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2012 European HF Guidelines Cover New Ground: TAVI, Ivabradine Make Debuts

Steve Stiles*

May 21, 2012 (Belgrade, Serbia) — Four years and at least 19 major trials after its last such effort, the European Society of Cardiology (ESC) has unveiled new formal guidelines for the management of heart failure [1]. It gives sometimes-enthusiastic, sometimes-cautious seals of approval to a new treatment target, the inaugural appearances of some drugs, the rising status of others, and the mainstreaming of some devices after decades of development.

Compared with the ESC’s 2008 guidelines, the new document calls for “a more liberal use of mineralocorticoid-receptor antagonists” (MRAs)–that is, aldosterone antagonists–in heart failure using some of the strongest terms yet, observed Dr John JV McMurray (University of Glasgow, Scotland), who chaired the society’s guidelines-preparing task force. MRAs are now recommended for most patients who remain symptomatic despite treatment with both ACE inhibitors and beta blockers. “They really replace angiotensin-receptor blockers [ARBs] as one of the three pivotal neurohormonal blockers for almost all patients with symptomatic systolic heart failure.”

The 2012 guidelines were unveiled here at the Heart Failure Congress 2012 sessions of the ESC Heart Failure Association and simultaneously published online in the European Heart Journal.

McMurray told heartwire he was “pleasantly surprised” that there was little controversy at committee and document-reviewer discussions about the guidelines’ new recommendations for drug therapy. “There might have been, for example, some concern about our extrapolation a bit beyond the evidence for MRAs, because the new trial, EMPHASIS-HF, had fairly restrictive inclusion criteria.” It entered NYHA class 2 patients with an LVEF <35%.

“Our recommendation goes beyond the actual inclusion criteria for the trial. We felt that was justified because we’ve obviously now got three large studies with mineralocorticoid-receptor antagonists [also including EPHESUS and RALES] all showing improvement in survival, covering really the whole spectrum from postinfarction heart failure all the way to end-stage heart failure. So the reviewers seemed to accept that.”

The new document also gives new weight to heart-rate (HR) reduction as a specific treatment target by adding ivabradine (Procoralan, Servier) if the rate remains 70 bpm or higher despite triple-drug therapy: optimized beta blockers, ACE inhibitors, and MRAs. Ivabradine was approved in the European Union earlier this year but has yet to be decided by regulators in Canada and the US.

Guidelines reviewers had queries for the writing task force about why ivabradine entered the guidelines at such a prominent position, higher than digoxin, “which in some ways has broadly similar effects,” after only one major heart-failure trial, McMurray noted for heartwire. SHIFT entered patients in NYHA class 2–4 heart failure, an LVEF <35%, and a resting heart rate >70 bpm without atrial fibrillation and saw ivabradine associated with significant 18% to 26% declines in end points such as CV death and HF hospitalization.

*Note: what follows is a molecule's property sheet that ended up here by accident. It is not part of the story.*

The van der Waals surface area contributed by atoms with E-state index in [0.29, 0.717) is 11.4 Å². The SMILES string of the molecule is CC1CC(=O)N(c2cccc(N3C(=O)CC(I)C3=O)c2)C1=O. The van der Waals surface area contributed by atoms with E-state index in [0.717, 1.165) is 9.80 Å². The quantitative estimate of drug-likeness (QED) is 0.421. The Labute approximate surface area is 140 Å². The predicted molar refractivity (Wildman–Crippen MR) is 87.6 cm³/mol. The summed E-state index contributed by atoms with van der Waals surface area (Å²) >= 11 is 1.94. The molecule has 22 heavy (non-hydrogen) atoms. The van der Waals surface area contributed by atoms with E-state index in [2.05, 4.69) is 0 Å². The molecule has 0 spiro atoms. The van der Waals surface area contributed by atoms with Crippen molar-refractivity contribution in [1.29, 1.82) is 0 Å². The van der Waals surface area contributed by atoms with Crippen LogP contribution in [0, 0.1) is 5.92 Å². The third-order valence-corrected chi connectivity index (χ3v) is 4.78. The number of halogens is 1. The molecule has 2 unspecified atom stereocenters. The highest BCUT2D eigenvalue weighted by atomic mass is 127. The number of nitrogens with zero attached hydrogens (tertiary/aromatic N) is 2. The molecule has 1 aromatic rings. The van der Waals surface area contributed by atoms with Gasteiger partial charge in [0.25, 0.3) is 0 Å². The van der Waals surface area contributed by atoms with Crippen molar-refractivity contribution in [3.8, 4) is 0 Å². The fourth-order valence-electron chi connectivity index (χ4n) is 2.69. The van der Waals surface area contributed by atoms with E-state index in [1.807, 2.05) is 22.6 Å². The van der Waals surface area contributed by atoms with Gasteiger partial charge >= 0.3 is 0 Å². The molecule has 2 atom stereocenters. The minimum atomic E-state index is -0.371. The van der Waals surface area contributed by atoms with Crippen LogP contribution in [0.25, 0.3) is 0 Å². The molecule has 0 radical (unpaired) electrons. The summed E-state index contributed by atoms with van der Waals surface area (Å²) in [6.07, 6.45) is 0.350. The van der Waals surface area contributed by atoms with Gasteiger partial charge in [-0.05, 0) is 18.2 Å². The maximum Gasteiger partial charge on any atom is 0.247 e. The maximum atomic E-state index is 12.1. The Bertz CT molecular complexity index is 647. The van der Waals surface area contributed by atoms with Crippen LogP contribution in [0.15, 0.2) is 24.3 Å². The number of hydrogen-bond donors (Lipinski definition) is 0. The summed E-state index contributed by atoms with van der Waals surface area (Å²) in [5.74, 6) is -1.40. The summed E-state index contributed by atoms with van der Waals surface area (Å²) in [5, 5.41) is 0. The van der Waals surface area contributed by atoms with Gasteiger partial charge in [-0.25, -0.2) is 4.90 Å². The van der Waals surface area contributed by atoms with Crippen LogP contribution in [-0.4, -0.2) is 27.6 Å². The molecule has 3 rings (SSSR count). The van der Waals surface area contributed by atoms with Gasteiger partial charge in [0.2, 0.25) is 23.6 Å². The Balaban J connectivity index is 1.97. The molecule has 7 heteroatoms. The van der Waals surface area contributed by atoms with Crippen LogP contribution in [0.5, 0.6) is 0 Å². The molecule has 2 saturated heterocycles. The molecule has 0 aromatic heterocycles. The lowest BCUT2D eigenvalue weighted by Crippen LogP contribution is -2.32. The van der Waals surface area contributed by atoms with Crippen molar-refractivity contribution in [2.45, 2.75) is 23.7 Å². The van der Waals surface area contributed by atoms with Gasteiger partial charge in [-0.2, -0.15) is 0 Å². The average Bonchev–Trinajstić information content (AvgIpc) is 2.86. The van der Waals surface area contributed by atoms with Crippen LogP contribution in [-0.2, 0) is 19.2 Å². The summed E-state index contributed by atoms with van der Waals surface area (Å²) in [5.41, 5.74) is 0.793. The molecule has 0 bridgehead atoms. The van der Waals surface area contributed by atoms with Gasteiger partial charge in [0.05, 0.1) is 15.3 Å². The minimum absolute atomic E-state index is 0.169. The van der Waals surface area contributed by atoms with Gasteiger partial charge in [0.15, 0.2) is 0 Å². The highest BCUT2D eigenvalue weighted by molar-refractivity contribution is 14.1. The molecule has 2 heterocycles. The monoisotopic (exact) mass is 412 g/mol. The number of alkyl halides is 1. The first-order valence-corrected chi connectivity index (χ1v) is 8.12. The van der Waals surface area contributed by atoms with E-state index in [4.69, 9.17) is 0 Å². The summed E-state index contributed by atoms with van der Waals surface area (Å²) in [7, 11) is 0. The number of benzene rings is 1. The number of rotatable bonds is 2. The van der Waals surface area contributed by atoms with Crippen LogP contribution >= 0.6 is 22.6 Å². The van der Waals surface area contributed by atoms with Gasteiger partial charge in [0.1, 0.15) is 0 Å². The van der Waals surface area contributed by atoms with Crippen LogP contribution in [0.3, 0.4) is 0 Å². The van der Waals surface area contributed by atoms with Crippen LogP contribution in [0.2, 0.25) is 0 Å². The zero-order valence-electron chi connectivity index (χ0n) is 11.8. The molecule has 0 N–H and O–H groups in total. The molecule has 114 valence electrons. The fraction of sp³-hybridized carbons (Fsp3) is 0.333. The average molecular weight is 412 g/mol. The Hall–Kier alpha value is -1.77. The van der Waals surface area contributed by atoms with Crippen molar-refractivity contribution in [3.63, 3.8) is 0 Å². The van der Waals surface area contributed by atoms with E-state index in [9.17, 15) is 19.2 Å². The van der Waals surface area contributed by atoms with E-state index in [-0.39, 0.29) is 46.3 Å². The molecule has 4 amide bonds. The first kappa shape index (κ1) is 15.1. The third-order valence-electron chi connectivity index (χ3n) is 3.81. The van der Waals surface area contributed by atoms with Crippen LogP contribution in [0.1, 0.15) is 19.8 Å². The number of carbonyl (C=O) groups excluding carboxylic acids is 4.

Two reasons, he thinks: SHIFT “was done in the modern era of therapeutics, so ivabradine was added to an ACE inhibitor, added to a beta blocker, and added to a mineralocorticoid-receptor antagonist in the majority of patients. Second–there was an ivabradine trial in postinfarction patients with reduced systole function. That trial [BEAUTIFUL] did not show an improvement in outcome, but what it did do was give us an enormous safety data set in very similar patients: all with reduced systole function, all with coronary artery disease. So we felt we had a very good comfort level in terms of safety.”

Other Drug-Therapy Recommendations

Also in the new guidelines, according to Dr Aldo Pietro Maggioni (Italian Association of Hospital Cardiologists Research Center, Firenze, Italy), who formally presented the pharmacologic therapy recommendations: drugs that should not be given specifically for heart failure include statins and oral anticoagulants, except in patients with atrial fibrillation. Drugs that may actually be harmful in heart failure include thiazolidinediones and calcium-channel blockers that are negatively inotropic–that is, most of them.

In patients with atrial fibrillation, Maggioni said, “it is possible of course to use the new anticoagulants [oral direct thrombin inhibitors and oral factor Xa inhibitors] that now are available, but it’s very important to remember that these drugs are contraindicated in severe renal impairment–and a lot of patients with heart failure, as we know, have this condition.”

Cardiac Resynchronization Therapy (CRT)